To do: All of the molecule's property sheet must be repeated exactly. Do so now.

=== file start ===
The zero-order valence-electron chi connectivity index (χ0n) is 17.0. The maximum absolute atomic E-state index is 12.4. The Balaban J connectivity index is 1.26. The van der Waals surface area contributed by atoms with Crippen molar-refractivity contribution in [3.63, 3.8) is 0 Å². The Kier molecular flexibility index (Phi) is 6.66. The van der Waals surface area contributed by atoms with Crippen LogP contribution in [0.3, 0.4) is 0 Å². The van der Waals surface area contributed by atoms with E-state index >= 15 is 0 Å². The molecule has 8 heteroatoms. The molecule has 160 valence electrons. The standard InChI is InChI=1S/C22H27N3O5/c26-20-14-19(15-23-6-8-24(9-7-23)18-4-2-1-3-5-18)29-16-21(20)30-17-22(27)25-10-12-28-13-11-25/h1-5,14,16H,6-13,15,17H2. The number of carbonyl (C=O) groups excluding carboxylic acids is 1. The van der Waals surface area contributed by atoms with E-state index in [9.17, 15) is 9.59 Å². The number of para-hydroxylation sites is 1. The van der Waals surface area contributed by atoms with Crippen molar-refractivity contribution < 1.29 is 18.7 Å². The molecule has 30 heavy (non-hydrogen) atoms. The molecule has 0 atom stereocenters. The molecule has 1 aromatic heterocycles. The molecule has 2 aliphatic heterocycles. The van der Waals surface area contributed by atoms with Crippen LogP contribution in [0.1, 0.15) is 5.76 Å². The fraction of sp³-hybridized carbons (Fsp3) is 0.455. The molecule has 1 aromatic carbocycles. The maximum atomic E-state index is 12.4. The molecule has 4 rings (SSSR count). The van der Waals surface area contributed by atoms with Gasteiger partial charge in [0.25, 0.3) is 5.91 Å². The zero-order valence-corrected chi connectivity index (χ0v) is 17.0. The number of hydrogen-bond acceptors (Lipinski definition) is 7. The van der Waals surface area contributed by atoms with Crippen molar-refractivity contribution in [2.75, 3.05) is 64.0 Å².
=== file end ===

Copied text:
The zero-order valence-electron chi connectivity index (χ0n) is 17.0. The maximum absolute atomic E-state index is 12.4. The Balaban J connectivity index is 1.26. The van der Waals surface area contributed by atoms with Crippen molar-refractivity contribution in [3.63, 3.8) is 0 Å². The Kier molecular flexibility index (Phi) is 6.66. The van der Waals surface area contributed by atoms with Crippen LogP contribution in [0.3, 0.4) is 0 Å². The van der Waals surface area contributed by atoms with E-state index >= 15 is 0 Å². The molecule has 8 heteroatoms. The molecule has 160 valence electrons. The standard InChI is InChI=1S/C22H27N3O5/c26-20-14-19(15-23-6-8-24(9-7-23)18-4-2-1-3-5-18)29-16-21(20)30-17-22(27)25-10-12-28-13-11-25/h1-5,14,16H,6-13,15,17H2. The number of carbonyl (C=O) groups excluding carboxylic acids is 1. The van der Waals surface area contributed by atoms with E-state index in [9.17, 15) is 9.59 Å². The number of para-hydroxylation sites is 1. The van der Waals surface area contributed by atoms with Crippen molar-refractivity contribution < 1.29 is 18.7 Å². The molecule has 30 heavy (non-hydrogen) atoms. The molecule has 0 atom stereocenters. The molecule has 1 aromatic heterocycles. The molecule has 2 aliphatic heterocycles. The van der Waals surface area contributed by atoms with Crippen LogP contribution in [0.1, 0.15) is 5.76 Å². The fraction of sp³-hybridized carbons (Fsp3) is 0.455. The molecule has 1 aromatic carbocycles. The maximum atomic E-state index is 12.4. The molecule has 4 rings (SSSR count). The van der Waals surface area contributed by atoms with Gasteiger partial charge in [0.25, 0.3) is 5.91 Å². The zero-order valence-corrected chi connectivity index (χ0v) is 17.0. The number of hydrogen-bond acceptors (Lipinski definition) is 7. The van der Waals surface area contributed by atoms with Crippen molar-refractivity contribution in [2.75, 3.05) is 64.0 Å².